Shake Shack Will Again Raise Prices Due to Inflation

CHICAGO, IL - JANUARY 28: In this photo illustration a cheeseburger and drink is served up at a Shake Shack restaurant on January 28, 2015 in Chicago, Illinois. The burger chain, with currently has 63 locations, is expected to go public this week with an IPO priced between $17 to …
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The popular burger chain Shake Shack announced it will be implementing yet another price hike in 2021 to fight inflation.

During a conference call with analysts last week, Shake Shack’s chief financial officer Katherine Fogerty said customers will be paying three to 3.5 percent more for their food in the fourth quarter of 2021.

“This is higher than the approximately 2% menu price we have historically taken at the end of most calendar years, and we’ll be evaluating the need for further price increases that might go into effect in 2022,” Fogerty said, as reported by Eat This, Not That.

Shutdowns and social distancing measures due to the coronavirus have had a crushing effect on Shake Shack’s business in urban areas.

“The chain’s suburban locations are gaining post-pandemic momentum (especially in Texas), but its urban restaurants, like the iconic locations in New York City and Chicago, are struggling without their core customers: office workers and tourists,” reported the outlet.

CEO Randy Garutti expressed optimism that Shake Shack’s business will increase as the company reopens several key locations, such as Union Station in Washington, DC, and New York City’s Grand Central Terminal.

“We expect that they’re going to take some time to recover,” said CEO Randy Garutti of the recently reopened Shake Shacks. “They’ll probably weigh on results in the interim, but it was important to get them reopened and operating as we head into the fall and winter.”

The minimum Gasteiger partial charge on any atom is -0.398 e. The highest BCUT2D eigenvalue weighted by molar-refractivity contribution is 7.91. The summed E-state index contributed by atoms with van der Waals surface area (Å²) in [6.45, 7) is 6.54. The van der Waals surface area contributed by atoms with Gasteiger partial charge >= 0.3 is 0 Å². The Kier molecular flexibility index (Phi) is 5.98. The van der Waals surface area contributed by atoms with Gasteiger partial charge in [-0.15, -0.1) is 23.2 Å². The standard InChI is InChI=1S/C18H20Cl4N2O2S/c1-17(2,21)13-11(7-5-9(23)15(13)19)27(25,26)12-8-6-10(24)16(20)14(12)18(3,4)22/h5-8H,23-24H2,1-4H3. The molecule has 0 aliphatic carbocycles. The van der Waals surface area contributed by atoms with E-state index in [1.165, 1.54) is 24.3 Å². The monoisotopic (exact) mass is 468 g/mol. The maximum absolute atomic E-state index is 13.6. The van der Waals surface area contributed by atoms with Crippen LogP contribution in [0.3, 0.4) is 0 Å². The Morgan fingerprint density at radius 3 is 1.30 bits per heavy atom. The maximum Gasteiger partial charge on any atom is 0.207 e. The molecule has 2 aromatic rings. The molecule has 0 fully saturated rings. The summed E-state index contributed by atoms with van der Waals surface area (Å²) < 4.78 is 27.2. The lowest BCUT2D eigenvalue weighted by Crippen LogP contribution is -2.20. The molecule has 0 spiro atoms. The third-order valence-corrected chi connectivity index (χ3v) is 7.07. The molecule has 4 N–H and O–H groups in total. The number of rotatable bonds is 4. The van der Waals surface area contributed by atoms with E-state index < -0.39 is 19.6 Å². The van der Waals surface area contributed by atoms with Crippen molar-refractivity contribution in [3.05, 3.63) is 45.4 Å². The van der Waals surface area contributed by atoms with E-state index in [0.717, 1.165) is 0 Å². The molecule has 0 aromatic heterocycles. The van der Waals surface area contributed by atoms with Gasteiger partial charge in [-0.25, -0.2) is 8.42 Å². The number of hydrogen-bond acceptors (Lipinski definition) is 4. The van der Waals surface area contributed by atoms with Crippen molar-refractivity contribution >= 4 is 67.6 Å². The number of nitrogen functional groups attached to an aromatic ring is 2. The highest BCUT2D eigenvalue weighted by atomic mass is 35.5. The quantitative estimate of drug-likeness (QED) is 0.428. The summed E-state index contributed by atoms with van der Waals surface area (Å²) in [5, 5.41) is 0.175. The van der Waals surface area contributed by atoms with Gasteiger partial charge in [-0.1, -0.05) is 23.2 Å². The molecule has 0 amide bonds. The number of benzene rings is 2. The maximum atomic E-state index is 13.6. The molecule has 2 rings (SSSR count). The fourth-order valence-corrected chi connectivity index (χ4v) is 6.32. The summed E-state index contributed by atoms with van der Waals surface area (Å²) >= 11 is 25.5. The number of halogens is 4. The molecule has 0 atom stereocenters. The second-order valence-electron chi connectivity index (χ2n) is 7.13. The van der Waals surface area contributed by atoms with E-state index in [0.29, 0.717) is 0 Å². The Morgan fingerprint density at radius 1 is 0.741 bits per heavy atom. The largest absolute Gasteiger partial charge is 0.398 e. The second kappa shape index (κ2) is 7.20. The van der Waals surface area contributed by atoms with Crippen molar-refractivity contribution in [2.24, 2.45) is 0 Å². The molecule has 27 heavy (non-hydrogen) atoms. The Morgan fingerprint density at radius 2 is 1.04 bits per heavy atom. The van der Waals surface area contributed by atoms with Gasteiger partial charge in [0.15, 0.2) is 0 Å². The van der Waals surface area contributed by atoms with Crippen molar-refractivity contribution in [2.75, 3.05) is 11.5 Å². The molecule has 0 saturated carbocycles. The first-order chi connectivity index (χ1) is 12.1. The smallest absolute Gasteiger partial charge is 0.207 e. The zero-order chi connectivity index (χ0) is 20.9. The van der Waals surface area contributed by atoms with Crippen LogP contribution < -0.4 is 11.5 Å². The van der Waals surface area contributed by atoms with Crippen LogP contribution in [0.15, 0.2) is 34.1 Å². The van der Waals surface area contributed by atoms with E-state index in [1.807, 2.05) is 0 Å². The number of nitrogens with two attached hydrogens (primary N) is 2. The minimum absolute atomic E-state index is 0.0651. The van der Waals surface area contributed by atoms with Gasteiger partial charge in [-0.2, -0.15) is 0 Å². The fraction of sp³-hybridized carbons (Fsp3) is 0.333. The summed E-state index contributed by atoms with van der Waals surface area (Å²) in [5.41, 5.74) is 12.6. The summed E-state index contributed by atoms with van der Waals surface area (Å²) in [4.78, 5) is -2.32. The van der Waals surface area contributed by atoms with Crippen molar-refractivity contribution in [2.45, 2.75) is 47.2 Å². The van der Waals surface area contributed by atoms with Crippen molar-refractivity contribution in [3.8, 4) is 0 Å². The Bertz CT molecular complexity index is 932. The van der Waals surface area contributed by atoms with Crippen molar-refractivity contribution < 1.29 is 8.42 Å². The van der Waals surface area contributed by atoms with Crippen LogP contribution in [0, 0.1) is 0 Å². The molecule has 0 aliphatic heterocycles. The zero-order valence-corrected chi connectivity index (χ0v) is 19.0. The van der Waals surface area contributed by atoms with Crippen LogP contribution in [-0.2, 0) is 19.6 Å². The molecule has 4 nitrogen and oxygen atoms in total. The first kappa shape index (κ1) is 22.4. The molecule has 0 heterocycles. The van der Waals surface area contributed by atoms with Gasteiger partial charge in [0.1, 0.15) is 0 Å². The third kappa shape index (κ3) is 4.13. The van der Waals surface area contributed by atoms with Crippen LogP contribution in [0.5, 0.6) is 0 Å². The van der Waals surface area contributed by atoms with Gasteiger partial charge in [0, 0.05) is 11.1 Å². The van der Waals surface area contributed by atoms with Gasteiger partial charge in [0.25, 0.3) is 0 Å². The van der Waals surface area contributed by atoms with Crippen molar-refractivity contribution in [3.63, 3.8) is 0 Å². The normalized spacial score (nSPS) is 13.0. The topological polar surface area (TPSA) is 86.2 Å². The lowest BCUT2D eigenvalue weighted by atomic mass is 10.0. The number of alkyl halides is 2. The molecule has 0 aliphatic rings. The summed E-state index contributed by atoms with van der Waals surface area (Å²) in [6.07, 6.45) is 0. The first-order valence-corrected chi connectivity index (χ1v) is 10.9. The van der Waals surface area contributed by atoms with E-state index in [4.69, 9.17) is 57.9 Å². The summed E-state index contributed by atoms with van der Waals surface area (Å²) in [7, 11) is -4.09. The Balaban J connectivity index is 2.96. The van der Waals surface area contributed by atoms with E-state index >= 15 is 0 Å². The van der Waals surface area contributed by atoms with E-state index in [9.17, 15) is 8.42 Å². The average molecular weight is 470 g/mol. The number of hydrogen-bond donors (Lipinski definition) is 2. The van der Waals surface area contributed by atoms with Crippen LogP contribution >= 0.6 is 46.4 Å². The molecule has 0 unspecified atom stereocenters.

In December of last year, Shake Shack raised its prices two percent, which was followed by a ten percent increase this past spring. In February, the burger chain increased its delivery prices via third-party apps by five percent.

According to Restaurant Business, Shake Shack’s restaurants in suburban locations in states like Texas, Oregon, and Indiana have not only returned to normal but are “above pre-pandemic levels” in terms of sales. Such increases, however, will not be enough to save Shake Shack from its economic troubles.

“Recovery in our urban Shacks still presents our greatest opportunity to recapture sales,” Garutti said.

As the New York Post reported in July, inflation surged throughout the month of June as consumer prices jumped 5.4 percent — the largest increase since 2008.

 Follow Paul Bois on Twitter @Paulbois39

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